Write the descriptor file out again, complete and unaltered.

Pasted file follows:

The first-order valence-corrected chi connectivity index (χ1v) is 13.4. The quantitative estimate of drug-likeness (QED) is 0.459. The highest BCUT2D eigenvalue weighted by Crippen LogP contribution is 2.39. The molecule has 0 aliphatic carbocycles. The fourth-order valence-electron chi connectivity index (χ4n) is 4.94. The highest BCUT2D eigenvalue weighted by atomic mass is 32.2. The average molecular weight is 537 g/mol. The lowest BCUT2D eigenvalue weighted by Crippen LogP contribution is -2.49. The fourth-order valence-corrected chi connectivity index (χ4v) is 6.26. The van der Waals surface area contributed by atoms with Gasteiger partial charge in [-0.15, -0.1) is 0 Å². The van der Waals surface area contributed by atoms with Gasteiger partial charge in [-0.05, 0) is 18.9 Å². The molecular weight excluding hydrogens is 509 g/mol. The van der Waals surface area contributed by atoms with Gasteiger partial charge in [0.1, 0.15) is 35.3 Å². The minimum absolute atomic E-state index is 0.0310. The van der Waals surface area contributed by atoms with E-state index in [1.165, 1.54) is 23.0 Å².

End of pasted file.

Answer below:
The first-order valence-corrected chi connectivity index (χ1v) is 13.4. The quantitative estimate of drug-likeness (QED) is 0.459. The highest BCUT2D eigenvalue weighted by Crippen LogP contribution is 2.39. The molecule has 0 aliphatic carbocycles. The fourth-order valence-electron chi connectivity index (χ4n) is 4.94. The highest BCUT2D eigenvalue weighted by atomic mass is 32.2. The average molecular weight is 537 g/mol. The lowest BCUT2D eigenvalue weighted by Crippen LogP contribution is -2.49. The fourth-order valence-corrected chi connectivity index (χ4v) is 6.26. The van der Waals surface area contributed by atoms with Gasteiger partial charge in [-0.15, -0.1) is 0 Å². The van der Waals surface area contributed by atoms with Gasteiger partial charge in [-0.05, 0) is 18.9 Å². The molecular weight excluding hydrogens is 509 g/mol. The van der Waals surface area contributed by atoms with Gasteiger partial charge in [0.1, 0.15) is 35.3 Å². The minimum absolute atomic E-state index is 0.0310. The van der Waals surface area contributed by atoms with E-state index in [1.165, 1.54) is 23.0 Å².